The founding elite was determined to distance the new state from its predecessor as it deemed a clean break with the Ottoman past necessary for its nation-building project. Post-imperial identity embraced Western modernity across the whole spectrum of daily life, from the mundane (the adoption of a new dress code, the introduction of the international Gregorian calendar, etc.) to the official (the replacement of the God-given sharia law by a civil code, the closure of religious convents, etc.), and it was premised on a number of foundational myths: of an embattled nation threatened by both internal and external enemies; of the need to prioritize the nation at the expense of individual and group rights; and, ultimately, of democracy. Despite its claim to be all-encompassing, hence “civic,” republican nationalism had a strong ethnic color from the outset as it placed particular emphasis on culture, and privileged the dominant Turkish element.
Their self-avowed commitment to modernism and secularism notwithstanding, the republican leadership was aware of the strength of Islam, and sought to take advantage of it. This paradox of rejecting religion in principle yet embracing its potential in practice was to have a lasting legacy on social and political life. On the one hand, Islam, seen as a link with a past from which republican elites were trying to dissociate themselves, had to be symbolically downgraded. On the other hand, its appeal as a mobilizing force, a factor of social cohesion and a cultural resource for the new national narrative, not to mention its function as a boundary excluding what were deemed to be “non-Turkifiable” minorities, was hard to deny. The solution to this conundrum was to place religion under the purview of the state. Although in theory Islam was defined as a strictly private affair, in practice it was transformed into yet another state apparatus dedicated to the colonization of everyday life and the inculcation of a statist paternalistic logic.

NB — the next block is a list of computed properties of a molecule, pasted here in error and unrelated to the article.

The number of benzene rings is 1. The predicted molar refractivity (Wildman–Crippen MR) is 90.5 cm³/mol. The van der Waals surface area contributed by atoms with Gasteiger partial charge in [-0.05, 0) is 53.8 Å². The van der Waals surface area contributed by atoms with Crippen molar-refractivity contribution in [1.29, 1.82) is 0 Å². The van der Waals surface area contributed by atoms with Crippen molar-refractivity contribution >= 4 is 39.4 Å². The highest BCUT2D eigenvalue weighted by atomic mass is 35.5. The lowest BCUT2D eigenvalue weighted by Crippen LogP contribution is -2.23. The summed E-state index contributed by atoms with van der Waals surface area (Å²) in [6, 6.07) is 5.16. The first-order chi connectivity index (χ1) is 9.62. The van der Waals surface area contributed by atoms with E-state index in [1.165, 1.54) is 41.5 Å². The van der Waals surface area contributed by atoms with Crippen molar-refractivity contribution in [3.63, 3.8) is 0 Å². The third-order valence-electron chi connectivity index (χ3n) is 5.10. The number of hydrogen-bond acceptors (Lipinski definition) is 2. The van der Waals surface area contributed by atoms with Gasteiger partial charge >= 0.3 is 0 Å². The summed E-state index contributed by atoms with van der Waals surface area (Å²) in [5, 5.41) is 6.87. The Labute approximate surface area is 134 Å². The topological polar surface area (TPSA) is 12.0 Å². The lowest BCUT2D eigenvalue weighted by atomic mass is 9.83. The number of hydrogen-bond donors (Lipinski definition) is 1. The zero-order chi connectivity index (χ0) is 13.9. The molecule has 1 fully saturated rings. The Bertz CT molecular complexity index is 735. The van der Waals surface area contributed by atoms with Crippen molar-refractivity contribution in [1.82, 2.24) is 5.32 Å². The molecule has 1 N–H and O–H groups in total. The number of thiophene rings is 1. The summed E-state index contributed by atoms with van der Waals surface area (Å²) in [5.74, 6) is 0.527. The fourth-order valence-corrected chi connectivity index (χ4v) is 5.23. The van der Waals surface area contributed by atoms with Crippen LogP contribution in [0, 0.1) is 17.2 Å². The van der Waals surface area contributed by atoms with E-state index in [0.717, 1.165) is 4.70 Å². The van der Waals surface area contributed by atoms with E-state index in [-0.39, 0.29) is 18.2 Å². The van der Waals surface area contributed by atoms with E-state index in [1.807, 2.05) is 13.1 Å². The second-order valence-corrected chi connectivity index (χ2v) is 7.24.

Contrary to the commonplace view that the establishment of the Republic banished Islam to the margins of Turkish social and cultural life, republican nationalism and its definition of Turkishness drew heavily on Sunni Islam, and the systematic process of “Turkification” on which the new elites embarked involved measures that discriminated against non-Muslim minorities and subsequently heterodox Muslim minorities such as the Alevis. It can thus be argued that Islam, despite — or perhaps because of — its subsumption to the state, became a dominant ethnic and national idiom, a privileged and highly important signifier of Turkishness.
Nationalism and Islam
The transition of Turkey into multiparty politics in the 1950s marked the beginning of a new era that saw the transformation of Islam into a language of protest and discontent. Sects and religious orders re-emerged, influencing the agenda of opposition parties which, for example, promised the restoration of the Arabic call to prayer in response to popular demand. Despite the continued claims of the political elites that republican nationalism remained the guiding principle of the Turkish political system, the rehabilitation of religion became a prevalent feature of conservative politics which relied on Islam as a force for political mobilization.
State paternalism, which was reflected in the state’s attitude towards Islam, was inspired by a mistrust of the very people whose sovereignty the Republic was supposed to represent. Thus it envisaged a strenuous process of social engineering, to enlighten the people and “save” them from the clutches of tradition, and the establishment of formally democratic, but in essence authoritarian, political institutions that would safeguard the unity and modernization of Turkey. Thus, in instances where democracy was considered to be testing the boundaries of accepted political behavior, the national interest acquired priority over popular will, and was used to justify frequent interventions in the democratic process.